Among Asia’s teeming millions, India alone numbers more than 1.3 billion people. Many Asian countries have severe restrictions regarding mission activity, but in this dynamic part of the world the potential for friendship evangelism and the use of the internet, satellite TV and published resources is almost limitless. However, the need could not be overemphasised. Among Tajikistan’s 8 million people, there are only around a thousand or so believers, and restrictions designed to curb the influence of the Muslim majority also adversely affect the church.
China, with its vast population, communist ideology and growing global influence, is an area of both spiritual growth and enormous spiritual need. While China reaches out economically to the world it also detains more Christians that any other nation. Despite this, the church is strong and growing. Carefully thought out and planned mission work will pay dividends. More complex is North Korea with its repressive regime. This so-called ‘hermit kingdom’ is economically backward and culturally isolated. There is no easy access to North Korea’s imprisoned millions. Great creativity and courage are needed for the gospel to break through.
The Middle East
In this troubled part of the world, it is hard to imagine what solutions could be found for the tragedies of Syria or the Yemen. It is equally hard to see how the gospel could penetrate into Saudi Arabia, which lies at the very heart of Islam. Recent tensions between the Saudis and Turkey have exposed the naked ambition of both countries to take a lead role in the Islamic world. Turkey is more open to Western influence and more closely aligned with the West politically. Despite this, no mission activity is allowed. The church, although small, is growing but faces significant issues requiring sensitivity.
Egypt and Iran are two other Islamic states in desperate need of mission input. Egypt allows some freedoms for her Christian minority, yet discrimination against and the persecution of Christians remains the norm. Iran too persecutes Christians while its Shiite leadership battle against Sunni dominance. Nevertheless, disillusionment with the Islamic revolution along with the remarkable work of God have meant that a greater number of Iranians than ever before are coming to know Christ. They need support, both within Iran and among the Iranian diaspora.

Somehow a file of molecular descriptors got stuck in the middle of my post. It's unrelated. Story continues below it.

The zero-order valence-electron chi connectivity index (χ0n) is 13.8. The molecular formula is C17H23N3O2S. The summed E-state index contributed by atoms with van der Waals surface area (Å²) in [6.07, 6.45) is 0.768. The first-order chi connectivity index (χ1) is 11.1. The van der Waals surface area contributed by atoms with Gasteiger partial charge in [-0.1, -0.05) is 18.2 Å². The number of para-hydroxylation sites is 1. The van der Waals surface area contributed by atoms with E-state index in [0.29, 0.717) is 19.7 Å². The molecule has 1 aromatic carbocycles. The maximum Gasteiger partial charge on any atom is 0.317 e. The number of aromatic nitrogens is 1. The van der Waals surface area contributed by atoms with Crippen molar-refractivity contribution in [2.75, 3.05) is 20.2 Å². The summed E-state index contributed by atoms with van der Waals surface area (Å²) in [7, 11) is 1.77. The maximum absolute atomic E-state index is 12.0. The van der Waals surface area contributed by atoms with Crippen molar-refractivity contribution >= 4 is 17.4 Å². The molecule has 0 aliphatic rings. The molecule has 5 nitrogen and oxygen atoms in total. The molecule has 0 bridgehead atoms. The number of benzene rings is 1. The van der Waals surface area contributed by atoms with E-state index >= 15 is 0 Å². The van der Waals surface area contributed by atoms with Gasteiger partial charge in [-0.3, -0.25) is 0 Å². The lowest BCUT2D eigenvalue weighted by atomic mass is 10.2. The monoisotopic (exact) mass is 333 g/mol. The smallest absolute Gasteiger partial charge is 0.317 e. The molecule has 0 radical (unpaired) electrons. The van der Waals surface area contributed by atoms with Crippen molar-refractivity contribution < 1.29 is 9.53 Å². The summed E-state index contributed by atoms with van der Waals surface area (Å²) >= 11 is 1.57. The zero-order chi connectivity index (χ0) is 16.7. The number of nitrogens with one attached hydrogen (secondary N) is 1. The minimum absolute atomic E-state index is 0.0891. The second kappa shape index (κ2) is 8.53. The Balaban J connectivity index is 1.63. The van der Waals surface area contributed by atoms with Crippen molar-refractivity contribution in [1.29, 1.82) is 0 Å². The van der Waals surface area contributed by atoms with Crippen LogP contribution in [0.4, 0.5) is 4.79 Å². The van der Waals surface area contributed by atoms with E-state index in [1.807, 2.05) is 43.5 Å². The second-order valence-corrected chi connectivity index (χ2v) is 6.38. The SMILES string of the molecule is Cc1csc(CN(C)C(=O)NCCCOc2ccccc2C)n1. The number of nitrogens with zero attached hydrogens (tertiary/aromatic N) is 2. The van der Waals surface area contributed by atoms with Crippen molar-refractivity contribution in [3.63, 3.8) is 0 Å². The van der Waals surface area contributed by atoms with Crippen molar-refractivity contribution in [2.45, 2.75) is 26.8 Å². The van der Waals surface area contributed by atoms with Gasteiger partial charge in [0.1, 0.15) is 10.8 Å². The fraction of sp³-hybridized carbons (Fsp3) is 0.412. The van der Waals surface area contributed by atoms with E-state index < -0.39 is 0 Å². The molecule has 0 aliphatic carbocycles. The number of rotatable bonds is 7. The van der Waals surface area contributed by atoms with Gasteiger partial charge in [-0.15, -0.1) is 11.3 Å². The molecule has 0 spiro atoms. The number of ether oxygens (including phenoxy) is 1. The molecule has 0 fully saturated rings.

While freedom of religion is widespread throughout Europe, it is among the most spiritually needy parts of the world. Indeed, statistically speaking, you would be more likely to come across an evangelical Christian on the streets of Qatar than you would in Luxembourg. The spiritual needs of Europe are immense. Among the 62 million people in France, there are ten times more Muslims than evangelicals and secularism is the default position. As religious freedom still exists, mission can be conducted throughout Europe and short-term mission teams are one of the ways in which this is achieved. Nevertheless, there is no substitute for friendship evangelism where trust is built through long-term relationships.
There has never been a time in all of human history where so many people have been so mobile, not just for economic reasons but also because of war, famine and civil unrest. The opportunities for work among displaced people are as great as the challenge. Gospel workers are needed to bring good news to a world on the move.
While freedom of religion is widespread throughout Europe, it is among the most spiritually needy parts of the world.
The harvest is plentiful but there is an urgent need for mission workers (Mt. 9:37). We need to fervently pray for the needs of our world, be willing to respond to the call of Jesus and prepared to be sent into the fields to bring in the Harvest.